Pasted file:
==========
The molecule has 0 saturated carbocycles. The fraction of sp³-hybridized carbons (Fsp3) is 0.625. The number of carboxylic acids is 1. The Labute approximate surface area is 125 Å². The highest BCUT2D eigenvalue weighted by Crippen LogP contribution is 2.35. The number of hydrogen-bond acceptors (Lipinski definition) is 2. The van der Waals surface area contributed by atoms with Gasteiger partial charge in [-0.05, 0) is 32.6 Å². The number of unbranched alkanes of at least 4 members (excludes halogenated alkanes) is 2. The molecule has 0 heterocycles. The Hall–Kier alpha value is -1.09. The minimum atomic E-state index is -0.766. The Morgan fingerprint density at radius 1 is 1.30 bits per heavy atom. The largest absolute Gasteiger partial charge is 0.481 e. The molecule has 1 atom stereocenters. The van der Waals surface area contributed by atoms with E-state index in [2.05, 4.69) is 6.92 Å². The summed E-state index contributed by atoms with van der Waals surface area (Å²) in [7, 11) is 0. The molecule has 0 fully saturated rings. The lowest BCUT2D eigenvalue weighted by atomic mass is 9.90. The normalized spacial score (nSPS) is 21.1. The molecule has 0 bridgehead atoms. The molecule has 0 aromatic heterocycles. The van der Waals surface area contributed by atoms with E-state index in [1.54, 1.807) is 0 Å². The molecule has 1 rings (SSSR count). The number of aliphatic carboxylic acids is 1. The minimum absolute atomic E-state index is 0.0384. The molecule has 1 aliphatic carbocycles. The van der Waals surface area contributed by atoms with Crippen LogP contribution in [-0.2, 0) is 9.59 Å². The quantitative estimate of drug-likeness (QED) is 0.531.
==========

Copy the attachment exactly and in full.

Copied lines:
The molecule has 0 saturated carbocycles. The fraction of sp³-hybridized carbons (Fsp3) is 0.625. The number of carboxylic acids is 1. The Labute approximate surface area is 125 Å². The highest BCUT2D eigenvalue weighted by Crippen LogP contribution is 2.35. The number of hydrogen-bond acceptors (Lipinski definition) is 2. The van der Waals surface area contributed by atoms with Gasteiger partial charge in [-0.05, 0) is 32.6 Å². The number of unbranched alkanes of at least 4 members (excludes halogenated alkanes) is 2. The molecule has 0 heterocycles. The Hall–Kier alpha value is -1.09. The minimum atomic E-state index is -0.766. The Morgan fingerprint density at radius 1 is 1.30 bits per heavy atom. The largest absolute Gasteiger partial charge is 0.481 e. The molecule has 1 atom stereocenters. The van der Waals surface area contributed by atoms with E-state index in [2.05, 4.69) is 6.92 Å². The summed E-state index contributed by atoms with van der Waals surface area (Å²) in [7, 11) is 0. The molecule has 0 fully saturated rings. The lowest BCUT2D eigenvalue weighted by atomic mass is 9.90. The normalized spacial score (nSPS) is 21.1. The molecule has 0 bridgehead atoms. The molecule has 0 aromatic heterocycles. The van der Waals surface area contributed by atoms with E-state index in [1.54, 1.807) is 0 Å². The molecule has 1 rings (SSSR count). The number of aliphatic carboxylic acids is 1. The minimum absolute atomic E-state index is 0.0384. The molecule has 1 aliphatic carbocycles. The van der Waals surface area contributed by atoms with Crippen LogP contribution in [-0.2, 0) is 9.59 Å². The quantitative estimate of drug-likeness (QED) is 0.531.